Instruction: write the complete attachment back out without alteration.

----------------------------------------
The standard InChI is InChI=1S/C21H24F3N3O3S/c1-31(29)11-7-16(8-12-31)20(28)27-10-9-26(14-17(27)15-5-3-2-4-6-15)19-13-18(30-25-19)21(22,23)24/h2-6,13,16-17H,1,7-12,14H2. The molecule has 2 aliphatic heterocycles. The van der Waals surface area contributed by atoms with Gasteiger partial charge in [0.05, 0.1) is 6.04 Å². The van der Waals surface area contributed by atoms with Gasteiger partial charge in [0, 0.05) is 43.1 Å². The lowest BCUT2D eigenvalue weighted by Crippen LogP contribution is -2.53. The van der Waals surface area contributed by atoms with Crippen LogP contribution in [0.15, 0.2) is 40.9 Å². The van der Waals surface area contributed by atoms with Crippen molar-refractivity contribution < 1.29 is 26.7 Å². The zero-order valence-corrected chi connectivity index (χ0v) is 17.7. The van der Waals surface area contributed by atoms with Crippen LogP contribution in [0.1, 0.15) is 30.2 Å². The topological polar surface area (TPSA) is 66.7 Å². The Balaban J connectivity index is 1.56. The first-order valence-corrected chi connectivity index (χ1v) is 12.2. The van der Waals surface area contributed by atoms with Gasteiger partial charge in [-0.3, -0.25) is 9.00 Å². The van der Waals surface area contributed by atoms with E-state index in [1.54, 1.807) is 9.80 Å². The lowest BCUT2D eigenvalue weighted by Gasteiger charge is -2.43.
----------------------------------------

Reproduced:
The standard InChI is InChI=1S/C21H24F3N3O3S/c1-31(29)11-7-16(8-12-31)20(28)27-10-9-26(14-17(27)15-5-3-2-4-6-15)19-13-18(30-25-19)21(22,23)24/h2-6,13,16-17H,1,7-12,14H2. The molecule has 2 aliphatic heterocycles. The van der Waals surface area contributed by atoms with Gasteiger partial charge in [0.05, 0.1) is 6.04 Å². The van der Waals surface area contributed by atoms with Gasteiger partial charge in [0, 0.05) is 43.1 Å². The lowest BCUT2D eigenvalue weighted by Crippen LogP contribution is -2.53. The van der Waals surface area contributed by atoms with Crippen LogP contribution in [0.15, 0.2) is 40.9 Å². The van der Waals surface area contributed by atoms with Crippen molar-refractivity contribution < 1.29 is 26.7 Å². The zero-order valence-corrected chi connectivity index (χ0v) is 17.7. The van der Waals surface area contributed by atoms with Crippen LogP contribution in [0.1, 0.15) is 30.2 Å². The topological polar surface area (TPSA) is 66.7 Å². The Balaban J connectivity index is 1.56. The first-order valence-corrected chi connectivity index (χ1v) is 12.2. The van der Waals surface area contributed by atoms with Gasteiger partial charge in [-0.3, -0.25) is 9.00 Å². The van der Waals surface area contributed by atoms with E-state index in [1.54, 1.807) is 9.80 Å². The lowest BCUT2D eigenvalue weighted by Gasteiger charge is -2.43.